The New York Times asked for examples of election disinformation — and got 4,000 responses

The New York Times asked for examples of election disinformation — and got 4,000 responses

This election might have less misinformation than 2016’s race, but “Christine Blasey Ford — proudly posing with Soros” and “We’re making a Woman’s Vote Worth more by staying home” are still out there. The New York Times’ Kevin Roose (and other reporters and editors) sifted through more than 4,000 examples of misinformation on social media, messaging apps, and emails submitted by readers over the past two months. “Times journalists are hoping to use your

Kremlin Watch Briefing: The Kremlin sanctions 322 Ukrainian citizens and plans a Russian ground station in Cuba

Topics of the Week The Kremlin has introduced new economic sanctions against 322 Ukrainian citizens and 68 companies. RT and Sputnik, along with other foreign accounts, circulated disinformation on Brazilian social media to influence the presidential election. As part of its new Defending Democracy program, Microsoft is developing machine learning tools to help politicians and candidates thwart cyberattacks. The Pentagon and US intelligence community are bracing to execute a major cyber offensive against Russia should the latter systemically interfere in the

Unlike in 2016, there was no spike in misinformation this election cycle

By Paul Resnick, for The Conversation The “Iffy Quotient” has been downright steady leading up to tomorrow’s midterm elections, and Facebook deserves some credit for it. A newsy photo of a public figure shows up on your social media feed, with a clickbait-y headline and a provocative comment, all linking to a site with juicy political content. Did you share it? Somebody did. It wasn’t a paid ad, or even

StopFake #208 with Marko Suprun

Ukraine’s Foreign Minister wants to root out Russian passport holders. EU warns Ukraine against militarization of Azov sea. Finnish court smacks three pro-Kremlin trolls with hefty fine for harassing and slandering a journalist investigating Russia’s troll internet army.

Fake: Hungarian Teenagers Kill Ukrainian Boy in Transcarpathia

Social media, chat rooms and regional Ukrainian media all circulated stories claiming that a Ukrainian boy was cruelly murdered by Hungarian youths in a village near Berehovo in Transcarpathia. This information first appeared on Facebook on October 30 but was soon deleted. Soon thereafter the claim appeared on the Politiko social forum under the name Nadia Smereka. This posting is the only notification from Nadia Smereka on the Politiko site.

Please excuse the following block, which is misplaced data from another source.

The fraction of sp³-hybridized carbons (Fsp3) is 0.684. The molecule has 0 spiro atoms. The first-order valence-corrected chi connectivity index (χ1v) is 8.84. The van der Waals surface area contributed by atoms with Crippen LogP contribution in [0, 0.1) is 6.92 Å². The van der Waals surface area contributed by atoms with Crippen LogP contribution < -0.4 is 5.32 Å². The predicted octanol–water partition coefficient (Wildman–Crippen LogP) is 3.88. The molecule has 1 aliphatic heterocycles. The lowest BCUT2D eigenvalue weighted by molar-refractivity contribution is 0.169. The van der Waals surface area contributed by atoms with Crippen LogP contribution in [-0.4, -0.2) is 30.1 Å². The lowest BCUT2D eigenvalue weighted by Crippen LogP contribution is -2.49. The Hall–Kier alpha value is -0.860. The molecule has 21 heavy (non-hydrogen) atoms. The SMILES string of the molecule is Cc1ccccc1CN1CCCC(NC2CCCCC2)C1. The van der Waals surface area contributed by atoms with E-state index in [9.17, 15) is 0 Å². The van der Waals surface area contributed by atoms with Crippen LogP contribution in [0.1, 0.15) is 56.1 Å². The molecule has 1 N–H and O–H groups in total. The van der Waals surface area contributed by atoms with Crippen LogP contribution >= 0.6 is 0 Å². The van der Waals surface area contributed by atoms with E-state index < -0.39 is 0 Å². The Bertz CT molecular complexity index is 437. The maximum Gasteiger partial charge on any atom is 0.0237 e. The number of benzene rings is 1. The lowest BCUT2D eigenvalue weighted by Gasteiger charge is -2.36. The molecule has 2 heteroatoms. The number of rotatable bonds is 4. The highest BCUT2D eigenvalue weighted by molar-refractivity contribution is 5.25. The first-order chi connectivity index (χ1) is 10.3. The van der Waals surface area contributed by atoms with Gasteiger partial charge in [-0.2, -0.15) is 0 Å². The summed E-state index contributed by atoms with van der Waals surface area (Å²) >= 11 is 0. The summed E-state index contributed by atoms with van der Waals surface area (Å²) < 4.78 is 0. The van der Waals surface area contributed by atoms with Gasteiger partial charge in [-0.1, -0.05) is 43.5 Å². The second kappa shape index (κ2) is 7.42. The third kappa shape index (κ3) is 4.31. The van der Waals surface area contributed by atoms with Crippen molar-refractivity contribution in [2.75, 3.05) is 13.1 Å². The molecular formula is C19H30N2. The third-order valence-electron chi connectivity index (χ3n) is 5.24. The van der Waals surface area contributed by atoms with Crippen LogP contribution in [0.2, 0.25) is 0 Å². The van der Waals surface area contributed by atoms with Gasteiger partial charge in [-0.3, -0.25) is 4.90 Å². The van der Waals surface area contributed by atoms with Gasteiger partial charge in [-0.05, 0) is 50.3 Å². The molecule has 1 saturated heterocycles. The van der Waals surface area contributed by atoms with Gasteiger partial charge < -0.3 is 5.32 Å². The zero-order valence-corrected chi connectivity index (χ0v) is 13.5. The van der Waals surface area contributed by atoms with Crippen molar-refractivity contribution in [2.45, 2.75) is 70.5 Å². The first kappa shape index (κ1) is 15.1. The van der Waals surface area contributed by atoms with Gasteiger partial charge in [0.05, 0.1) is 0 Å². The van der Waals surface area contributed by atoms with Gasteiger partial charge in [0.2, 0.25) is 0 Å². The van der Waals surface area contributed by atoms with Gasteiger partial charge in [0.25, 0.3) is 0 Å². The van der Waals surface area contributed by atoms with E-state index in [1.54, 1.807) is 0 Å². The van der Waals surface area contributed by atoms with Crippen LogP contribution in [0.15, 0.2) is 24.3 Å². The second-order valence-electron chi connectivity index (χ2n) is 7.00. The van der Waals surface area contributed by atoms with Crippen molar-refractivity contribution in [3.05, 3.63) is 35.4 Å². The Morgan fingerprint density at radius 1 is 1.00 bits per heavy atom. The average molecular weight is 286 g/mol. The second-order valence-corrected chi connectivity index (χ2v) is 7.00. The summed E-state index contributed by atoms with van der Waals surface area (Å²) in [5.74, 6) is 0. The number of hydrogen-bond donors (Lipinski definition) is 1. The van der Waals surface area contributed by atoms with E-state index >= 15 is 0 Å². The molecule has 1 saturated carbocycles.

Fake: Ukraine’s Foreign Minister Wants to Root out Russian Passport Holders

All Ukrainian citizens who also have Russian passports will be rooted out – stories with such headlines were featured in the scores of pro-Kremlin media on October 30 from to, NTV and others, citing Ukrainian Foreign Minister Pavlo Klimkin who allegedly  said “Let those who have Russian passports surrender them, otherwise we will root them out.” The publication Politnavigator went even further and claimed that Ukraine was about

Kremlin Watch Briefing: Facebook’s arms race or just more PR?

Topics of the Week Facebook is responding to Russian interference in the United States, but continuously underestimates disinformation campaigns in other countries. The New York Times: US Cyber Command launched its first known digital campaign to target Russia’s cyber operatives. Special Focus: The Russian Orthodox Church vilifies the autocephaly developments in Ukraine. International Elections Study Center: Examining Russian election meddling through politics, the non-governmental sector, and media. Good Old Soviet Joke An advisor to the President

The Putin regime uses blackmail against its people and the West

By Kseniya Kirillova, for Integrity Initiative As its confrontation with the West grows, Russia is increasing its use of elements of diplomatic blackmail, both veiled and direct. In general, threats and fear-mongering are some of the main tools of the Putin regime, primarily in domestic policy, where they serve as an essential means of ensuring the loyalty and obedience of the population. However, the Kremlin actively uses the same tactics

Figure of the Week: 3

By EU vs Disinfo Britain has charged two Russian military intelligence officers with poisoning former Russian spy Sergei Skripal and his daughter, but only a fraction of Russians pin the blame on their country’s secret services. A poll by Russia’s independent Levada Centre shows that 28 percent of Russians believe the Skripals were in fact poisoned by British intelligence services, with only 3 percent saying the attack was carried out by Russian intelligence services.

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